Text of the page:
Photography 101...Color Calibration And Printing12:15 AM
"The negative [digital] fill is the score, the print is the performance." Ansel Adams
That quote is so true. If you take a great photo but the print comes out bad, it ruins the photo, right? But if you take a great photo and the print comes out beautiful, then it's so satisfying! I don't print my own photos. It just doesn't seem cost effective to me, but it is important to me to get prints that I am happy with. Ones that I want to look at again and again in the pages that fill our scrapbooks. Generally images printed between 200 and 300 dpi (dots per inch) are acceptable, because the human eye can usually see about 240 dpi. Anything lower than 150 can appear soft and anything below 72 pixelates. So be sure your prints are printed between 200 and 300 and choose a lab that you're happy with! If you do print your own photos, make sure the printer and paper are compatible so that you get the best results possible.
a photo that has pixelated
On color calibration...I never really paid much attention to this, honestly. Well, I actually hadn't even heard of it. Color calibration is basically adjusting your monitor's colors so that when you look at your screen, that's the print that comes out. You can do this using devices such as a spyder or by going into your computer's settings. You can set your monitor's calibration to match your printer. Some photo printing sights even allow you to calibrate your screen to match the prints you receive from them. Although I haven't paid much attention to this in the past, I definitely see the benefits of color calibration.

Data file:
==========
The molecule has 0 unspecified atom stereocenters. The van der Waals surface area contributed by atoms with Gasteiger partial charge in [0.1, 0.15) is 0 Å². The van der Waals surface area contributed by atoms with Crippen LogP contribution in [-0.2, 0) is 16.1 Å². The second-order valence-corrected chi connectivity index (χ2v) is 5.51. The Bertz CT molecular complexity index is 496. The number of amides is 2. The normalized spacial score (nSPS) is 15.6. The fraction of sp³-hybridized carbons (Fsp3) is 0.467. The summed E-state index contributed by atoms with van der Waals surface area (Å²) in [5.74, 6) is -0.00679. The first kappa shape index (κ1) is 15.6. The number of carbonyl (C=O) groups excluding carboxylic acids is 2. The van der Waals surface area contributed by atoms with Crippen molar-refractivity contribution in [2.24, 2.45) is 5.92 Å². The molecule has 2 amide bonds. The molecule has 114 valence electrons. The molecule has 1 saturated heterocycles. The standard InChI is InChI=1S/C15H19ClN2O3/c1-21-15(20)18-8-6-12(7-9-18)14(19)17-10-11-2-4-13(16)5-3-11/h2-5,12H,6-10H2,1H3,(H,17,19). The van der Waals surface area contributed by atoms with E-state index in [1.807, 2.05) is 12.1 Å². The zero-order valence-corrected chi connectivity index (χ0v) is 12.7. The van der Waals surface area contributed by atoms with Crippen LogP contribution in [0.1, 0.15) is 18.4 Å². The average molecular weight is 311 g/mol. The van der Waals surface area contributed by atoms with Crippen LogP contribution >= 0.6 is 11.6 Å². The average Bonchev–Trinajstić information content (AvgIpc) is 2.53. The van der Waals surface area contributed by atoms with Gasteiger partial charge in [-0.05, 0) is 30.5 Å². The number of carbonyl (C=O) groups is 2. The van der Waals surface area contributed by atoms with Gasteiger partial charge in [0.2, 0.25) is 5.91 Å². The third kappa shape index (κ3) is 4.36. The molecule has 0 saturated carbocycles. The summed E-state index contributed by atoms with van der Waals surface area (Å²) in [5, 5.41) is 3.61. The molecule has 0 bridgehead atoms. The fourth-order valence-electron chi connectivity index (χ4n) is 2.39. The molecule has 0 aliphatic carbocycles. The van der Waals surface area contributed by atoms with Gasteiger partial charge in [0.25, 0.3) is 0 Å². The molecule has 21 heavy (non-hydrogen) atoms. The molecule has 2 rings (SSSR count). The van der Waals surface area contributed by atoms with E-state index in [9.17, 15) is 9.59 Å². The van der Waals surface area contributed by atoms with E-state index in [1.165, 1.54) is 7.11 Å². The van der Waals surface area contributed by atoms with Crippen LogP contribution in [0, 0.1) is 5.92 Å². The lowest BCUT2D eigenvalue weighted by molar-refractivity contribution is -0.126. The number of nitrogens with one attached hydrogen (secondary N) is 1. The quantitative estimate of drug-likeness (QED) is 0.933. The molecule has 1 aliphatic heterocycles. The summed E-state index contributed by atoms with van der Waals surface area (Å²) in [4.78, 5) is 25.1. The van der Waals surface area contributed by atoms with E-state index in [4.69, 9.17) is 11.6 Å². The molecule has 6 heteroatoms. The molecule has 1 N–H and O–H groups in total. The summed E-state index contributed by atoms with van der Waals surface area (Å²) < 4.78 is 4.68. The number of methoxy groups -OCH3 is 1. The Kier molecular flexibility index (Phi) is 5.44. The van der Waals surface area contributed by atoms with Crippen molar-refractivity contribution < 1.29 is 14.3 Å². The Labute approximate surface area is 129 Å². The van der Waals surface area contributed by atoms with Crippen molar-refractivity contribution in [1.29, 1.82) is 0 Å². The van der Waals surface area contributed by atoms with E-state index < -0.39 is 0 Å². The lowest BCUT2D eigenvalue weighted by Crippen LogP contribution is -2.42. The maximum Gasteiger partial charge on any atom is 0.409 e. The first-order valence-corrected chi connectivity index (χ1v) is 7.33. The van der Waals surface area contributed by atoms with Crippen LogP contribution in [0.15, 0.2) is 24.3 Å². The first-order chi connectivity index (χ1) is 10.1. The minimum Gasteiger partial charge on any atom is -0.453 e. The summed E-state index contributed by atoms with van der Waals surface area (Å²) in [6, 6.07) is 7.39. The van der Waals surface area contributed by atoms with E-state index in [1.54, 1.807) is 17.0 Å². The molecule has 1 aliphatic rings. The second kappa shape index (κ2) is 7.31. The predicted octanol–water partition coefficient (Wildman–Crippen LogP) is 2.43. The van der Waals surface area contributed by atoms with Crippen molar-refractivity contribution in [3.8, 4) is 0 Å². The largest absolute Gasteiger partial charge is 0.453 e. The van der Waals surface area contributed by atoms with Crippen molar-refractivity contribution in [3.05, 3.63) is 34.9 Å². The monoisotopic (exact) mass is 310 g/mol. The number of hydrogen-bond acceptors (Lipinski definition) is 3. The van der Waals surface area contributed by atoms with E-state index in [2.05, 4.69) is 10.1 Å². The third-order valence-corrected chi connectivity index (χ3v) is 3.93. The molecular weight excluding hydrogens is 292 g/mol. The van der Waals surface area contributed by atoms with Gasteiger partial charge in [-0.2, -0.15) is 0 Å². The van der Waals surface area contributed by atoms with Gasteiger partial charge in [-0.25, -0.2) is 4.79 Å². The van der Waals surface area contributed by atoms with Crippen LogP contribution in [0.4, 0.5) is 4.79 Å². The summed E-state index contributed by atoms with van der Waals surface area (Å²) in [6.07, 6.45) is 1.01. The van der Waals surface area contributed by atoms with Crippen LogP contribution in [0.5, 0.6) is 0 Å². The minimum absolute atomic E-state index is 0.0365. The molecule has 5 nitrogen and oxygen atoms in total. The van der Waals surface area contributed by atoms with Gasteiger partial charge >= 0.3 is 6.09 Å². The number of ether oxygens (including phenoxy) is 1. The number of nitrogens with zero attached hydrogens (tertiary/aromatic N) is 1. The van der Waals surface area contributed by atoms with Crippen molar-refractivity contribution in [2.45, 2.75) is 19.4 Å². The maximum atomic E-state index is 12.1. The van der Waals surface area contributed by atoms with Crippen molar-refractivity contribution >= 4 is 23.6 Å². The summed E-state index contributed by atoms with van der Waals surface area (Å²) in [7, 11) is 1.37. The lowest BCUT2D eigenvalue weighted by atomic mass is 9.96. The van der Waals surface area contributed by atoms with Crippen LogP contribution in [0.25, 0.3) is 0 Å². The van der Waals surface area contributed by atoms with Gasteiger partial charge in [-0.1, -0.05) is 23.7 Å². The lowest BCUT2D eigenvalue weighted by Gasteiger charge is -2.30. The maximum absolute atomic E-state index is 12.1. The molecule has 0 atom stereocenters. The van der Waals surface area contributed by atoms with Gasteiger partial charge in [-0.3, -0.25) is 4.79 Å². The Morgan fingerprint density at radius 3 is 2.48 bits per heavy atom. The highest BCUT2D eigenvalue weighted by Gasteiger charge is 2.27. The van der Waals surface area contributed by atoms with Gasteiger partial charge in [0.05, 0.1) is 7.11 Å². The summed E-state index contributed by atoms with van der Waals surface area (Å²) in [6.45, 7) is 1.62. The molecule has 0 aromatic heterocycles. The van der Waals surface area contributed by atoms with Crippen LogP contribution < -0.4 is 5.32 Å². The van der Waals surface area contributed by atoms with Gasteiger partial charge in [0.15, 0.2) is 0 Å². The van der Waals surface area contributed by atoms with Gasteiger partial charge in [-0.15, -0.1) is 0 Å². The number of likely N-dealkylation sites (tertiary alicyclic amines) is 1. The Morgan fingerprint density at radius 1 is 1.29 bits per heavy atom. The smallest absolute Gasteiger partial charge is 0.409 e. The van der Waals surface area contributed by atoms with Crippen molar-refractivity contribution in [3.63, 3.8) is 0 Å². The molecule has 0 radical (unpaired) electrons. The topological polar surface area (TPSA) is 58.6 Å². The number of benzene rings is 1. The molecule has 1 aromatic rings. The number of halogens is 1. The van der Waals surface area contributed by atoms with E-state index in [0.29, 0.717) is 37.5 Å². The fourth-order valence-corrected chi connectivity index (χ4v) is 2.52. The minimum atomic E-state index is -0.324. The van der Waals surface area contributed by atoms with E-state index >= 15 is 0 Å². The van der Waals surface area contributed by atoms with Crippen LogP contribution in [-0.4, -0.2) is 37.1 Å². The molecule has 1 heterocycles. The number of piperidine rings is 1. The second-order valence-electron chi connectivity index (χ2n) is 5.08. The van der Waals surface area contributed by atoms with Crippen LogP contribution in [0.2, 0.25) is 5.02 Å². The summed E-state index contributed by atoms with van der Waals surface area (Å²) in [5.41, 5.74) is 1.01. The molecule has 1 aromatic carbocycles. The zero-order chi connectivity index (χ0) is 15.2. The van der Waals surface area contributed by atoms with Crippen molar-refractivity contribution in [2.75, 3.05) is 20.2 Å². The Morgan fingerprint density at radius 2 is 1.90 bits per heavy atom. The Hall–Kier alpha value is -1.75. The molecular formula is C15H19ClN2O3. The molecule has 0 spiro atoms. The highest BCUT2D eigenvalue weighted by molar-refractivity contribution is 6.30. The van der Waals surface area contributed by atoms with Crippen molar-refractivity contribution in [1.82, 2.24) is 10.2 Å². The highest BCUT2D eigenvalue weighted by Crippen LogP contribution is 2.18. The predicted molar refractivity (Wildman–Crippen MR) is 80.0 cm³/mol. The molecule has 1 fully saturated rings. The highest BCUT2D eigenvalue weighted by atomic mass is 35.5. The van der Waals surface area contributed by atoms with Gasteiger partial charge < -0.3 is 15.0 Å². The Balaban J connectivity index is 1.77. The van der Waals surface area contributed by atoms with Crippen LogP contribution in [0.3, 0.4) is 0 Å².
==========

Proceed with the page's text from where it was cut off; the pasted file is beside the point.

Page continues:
calibrating your monitor using a spyder
I've always been the student to turn in homework so I was quite surprised with myself when I didn't complete the Using Flash assignment. Maybe I was lazy. Maybe it was too cold to go outside. Or maybe it just wasn't my most favorite assignment. The point is I didn't do it! To make up for it, I decided to do it anyway. So here's a photo using flash and a couple taken in low light with a long shutter speed.
Flash was used in an effort to stop action to actually see the snow falling.
ISO 200, aperture f/5.3, shutter 1/320
This was taken at 7:15 at night. It was already very dark out. I set the camera on a makeshift tripod. It came out looking like it was taken during the day because of the long shutter speed. You can even see the headlights shining out from the car.
ISO 200, aperture f/5, shutter 13 seconds
Taking photos in low light with a flash using a long shutter speed can result in the object looking like it has disappeared but a trail of lights leaving evidence that it was there. This was taken at the same time as the above picture. My husband was leaving for the store. You can't see the car but you can see the line of tail lights.
ISO 200, aperture f/9, shutter 3 seconds
If you like taking low light photos, you definitely need a tripod to get the best results!